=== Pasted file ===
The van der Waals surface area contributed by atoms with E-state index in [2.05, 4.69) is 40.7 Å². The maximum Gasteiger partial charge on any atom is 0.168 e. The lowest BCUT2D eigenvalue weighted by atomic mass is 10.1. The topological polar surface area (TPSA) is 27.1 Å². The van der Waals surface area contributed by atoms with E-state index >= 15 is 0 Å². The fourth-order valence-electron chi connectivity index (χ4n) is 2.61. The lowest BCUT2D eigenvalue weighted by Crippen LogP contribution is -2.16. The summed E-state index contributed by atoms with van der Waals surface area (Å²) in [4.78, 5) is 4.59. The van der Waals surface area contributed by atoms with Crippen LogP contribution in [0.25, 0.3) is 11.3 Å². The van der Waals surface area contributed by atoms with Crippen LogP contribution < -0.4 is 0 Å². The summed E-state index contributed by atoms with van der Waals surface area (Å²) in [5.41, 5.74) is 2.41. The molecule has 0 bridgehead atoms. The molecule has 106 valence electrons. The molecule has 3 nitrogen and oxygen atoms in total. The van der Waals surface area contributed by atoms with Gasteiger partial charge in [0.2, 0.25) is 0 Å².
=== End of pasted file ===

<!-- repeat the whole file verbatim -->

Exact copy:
The van der Waals surface area contributed by atoms with E-state index in [2.05, 4.69) is 40.7 Å². The maximum Gasteiger partial charge on any atom is 0.168 e. The lowest BCUT2D eigenvalue weighted by atomic mass is 10.1. The topological polar surface area (TPSA) is 27.1 Å². The van der Waals surface area contributed by atoms with E-state index >= 15 is 0 Å². The fourth-order valence-electron chi connectivity index (χ4n) is 2.61. The lowest BCUT2D eigenvalue weighted by Crippen LogP contribution is -2.16. The summed E-state index contributed by atoms with van der Waals surface area (Å²) in [4.78, 5) is 4.59. The van der Waals surface area contributed by atoms with Crippen LogP contribution in [0.25, 0.3) is 11.3 Å². The van der Waals surface area contributed by atoms with Crippen LogP contribution < -0.4 is 0 Å². The summed E-state index contributed by atoms with van der Waals surface area (Å²) in [5.41, 5.74) is 2.41. The molecule has 0 bridgehead atoms. The molecule has 106 valence electrons. The molecule has 3 nitrogen and oxygen atoms in total. The van der Waals surface area contributed by atoms with Gasteiger partial charge in [0.2, 0.25) is 0 Å².